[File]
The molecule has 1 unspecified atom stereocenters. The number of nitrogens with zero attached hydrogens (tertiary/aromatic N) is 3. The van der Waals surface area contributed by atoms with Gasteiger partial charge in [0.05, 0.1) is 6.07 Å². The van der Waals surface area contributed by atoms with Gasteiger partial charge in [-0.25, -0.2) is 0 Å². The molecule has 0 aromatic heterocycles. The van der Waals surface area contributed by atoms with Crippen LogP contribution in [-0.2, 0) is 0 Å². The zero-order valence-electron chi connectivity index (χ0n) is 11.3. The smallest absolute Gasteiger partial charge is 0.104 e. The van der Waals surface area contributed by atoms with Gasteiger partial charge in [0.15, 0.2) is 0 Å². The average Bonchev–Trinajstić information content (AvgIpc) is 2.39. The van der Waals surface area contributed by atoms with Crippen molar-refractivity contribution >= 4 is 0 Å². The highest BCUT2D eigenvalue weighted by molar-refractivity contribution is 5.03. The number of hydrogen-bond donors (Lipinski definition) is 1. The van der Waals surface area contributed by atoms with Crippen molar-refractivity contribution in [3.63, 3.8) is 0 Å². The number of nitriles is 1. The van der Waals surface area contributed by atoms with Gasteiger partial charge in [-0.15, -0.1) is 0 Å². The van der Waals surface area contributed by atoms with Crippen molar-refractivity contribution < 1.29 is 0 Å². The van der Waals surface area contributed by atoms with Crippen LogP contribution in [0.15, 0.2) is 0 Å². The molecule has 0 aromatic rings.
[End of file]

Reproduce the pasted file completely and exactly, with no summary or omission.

The molecule has 1 unspecified atom stereocenters. The number of nitrogens with zero attached hydrogens (tertiary/aromatic N) is 3. The van der Waals surface area contributed by atoms with Gasteiger partial charge in [0.05, 0.1) is 6.07 Å². The van der Waals surface area contributed by atoms with Gasteiger partial charge in [-0.25, -0.2) is 0 Å². The molecule has 0 aromatic heterocycles. The van der Waals surface area contributed by atoms with Crippen LogP contribution in [-0.2, 0) is 0 Å². The zero-order valence-electron chi connectivity index (χ0n) is 11.3. The smallest absolute Gasteiger partial charge is 0.104 e. The van der Waals surface area contributed by atoms with Gasteiger partial charge in [0.15, 0.2) is 0 Å². The average Bonchev–Trinajstić information content (AvgIpc) is 2.39. The van der Waals surface area contributed by atoms with Crippen molar-refractivity contribution >= 4 is 0 Å². The highest BCUT2D eigenvalue weighted by molar-refractivity contribution is 5.03. The number of hydrogen-bond donors (Lipinski definition) is 1. The van der Waals surface area contributed by atoms with Crippen molar-refractivity contribution in [3.63, 3.8) is 0 Å². The number of nitriles is 1. The van der Waals surface area contributed by atoms with Gasteiger partial charge in [-0.15, -0.1) is 0 Å². The van der Waals surface area contributed by atoms with Crippen molar-refractivity contribution < 1.29 is 0 Å². The van der Waals surface area contributed by atoms with Crippen LogP contribution in [0.15, 0.2) is 0 Å². The molecule has 0 aromatic rings.